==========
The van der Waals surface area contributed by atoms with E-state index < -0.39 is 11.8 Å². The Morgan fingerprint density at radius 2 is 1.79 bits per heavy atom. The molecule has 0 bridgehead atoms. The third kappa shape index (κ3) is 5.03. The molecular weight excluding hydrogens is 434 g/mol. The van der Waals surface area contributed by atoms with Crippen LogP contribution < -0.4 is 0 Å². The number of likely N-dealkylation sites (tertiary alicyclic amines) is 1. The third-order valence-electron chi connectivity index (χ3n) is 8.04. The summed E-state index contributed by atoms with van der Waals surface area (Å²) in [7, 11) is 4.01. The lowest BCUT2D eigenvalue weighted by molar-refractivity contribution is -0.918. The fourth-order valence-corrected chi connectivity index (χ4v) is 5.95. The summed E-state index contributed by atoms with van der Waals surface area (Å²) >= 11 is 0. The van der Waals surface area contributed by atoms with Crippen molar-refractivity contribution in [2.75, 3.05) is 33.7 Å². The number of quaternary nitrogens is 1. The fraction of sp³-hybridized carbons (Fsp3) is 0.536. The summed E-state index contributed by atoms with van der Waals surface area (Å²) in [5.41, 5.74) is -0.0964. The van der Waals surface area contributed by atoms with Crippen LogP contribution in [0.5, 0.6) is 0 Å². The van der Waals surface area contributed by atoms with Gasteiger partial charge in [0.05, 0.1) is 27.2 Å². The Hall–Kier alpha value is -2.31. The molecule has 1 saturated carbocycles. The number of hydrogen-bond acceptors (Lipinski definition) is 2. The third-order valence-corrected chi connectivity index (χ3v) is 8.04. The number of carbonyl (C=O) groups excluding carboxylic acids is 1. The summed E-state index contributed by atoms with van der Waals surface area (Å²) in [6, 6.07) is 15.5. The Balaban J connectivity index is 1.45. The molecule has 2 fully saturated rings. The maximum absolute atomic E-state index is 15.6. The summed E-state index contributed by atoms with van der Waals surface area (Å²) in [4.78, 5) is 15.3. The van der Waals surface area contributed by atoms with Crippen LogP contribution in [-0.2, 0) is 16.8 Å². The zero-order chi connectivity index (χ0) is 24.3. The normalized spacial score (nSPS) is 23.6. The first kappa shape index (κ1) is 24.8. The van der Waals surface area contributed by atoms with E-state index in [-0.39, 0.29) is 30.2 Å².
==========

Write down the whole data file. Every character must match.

The van der Waals surface area contributed by atoms with E-state index < -0.39 is 11.8 Å². The Morgan fingerprint density at radius 2 is 1.79 bits per heavy atom. The molecule has 0 bridgehead atoms. The third kappa shape index (κ3) is 5.03. The molecular weight excluding hydrogens is 434 g/mol. The van der Waals surface area contributed by atoms with Crippen LogP contribution < -0.4 is 0 Å². The number of likely N-dealkylation sites (tertiary alicyclic amines) is 1. The third-order valence-electron chi connectivity index (χ3n) is 8.04. The summed E-state index contributed by atoms with van der Waals surface area (Å²) in [7, 11) is 4.01. The lowest BCUT2D eigenvalue weighted by molar-refractivity contribution is -0.918. The fourth-order valence-corrected chi connectivity index (χ4v) is 5.95. The summed E-state index contributed by atoms with van der Waals surface area (Å²) >= 11 is 0. The van der Waals surface area contributed by atoms with Crippen molar-refractivity contribution in [2.75, 3.05) is 33.7 Å². The number of quaternary nitrogens is 1. The fraction of sp³-hybridized carbons (Fsp3) is 0.536. The summed E-state index contributed by atoms with van der Waals surface area (Å²) in [5.41, 5.74) is -0.0964. The van der Waals surface area contributed by atoms with Crippen LogP contribution in [0.5, 0.6) is 0 Å². The van der Waals surface area contributed by atoms with Gasteiger partial charge in [0.05, 0.1) is 27.2 Å². The Hall–Kier alpha value is -2.31. The molecule has 1 saturated carbocycles. The number of hydrogen-bond acceptors (Lipinski definition) is 2. The third-order valence-corrected chi connectivity index (χ3v) is 8.04. The number of carbonyl (C=O) groups excluding carboxylic acids is 1. The summed E-state index contributed by atoms with van der Waals surface area (Å²) in [6, 6.07) is 15.5. The Balaban J connectivity index is 1.45. The molecule has 2 fully saturated rings. The maximum absolute atomic E-state index is 15.6. The summed E-state index contributed by atoms with van der Waals surface area (Å²) in [4.78, 5) is 15.3. The van der Waals surface area contributed by atoms with Crippen LogP contribution in [-0.2, 0) is 16.8 Å². The zero-order chi connectivity index (χ0) is 24.3. The normalized spacial score (nSPS) is 23.6. The first kappa shape index (κ1) is 24.8. The van der Waals surface area contributed by atoms with E-state index in [-0.39, 0.29) is 30.2 Å².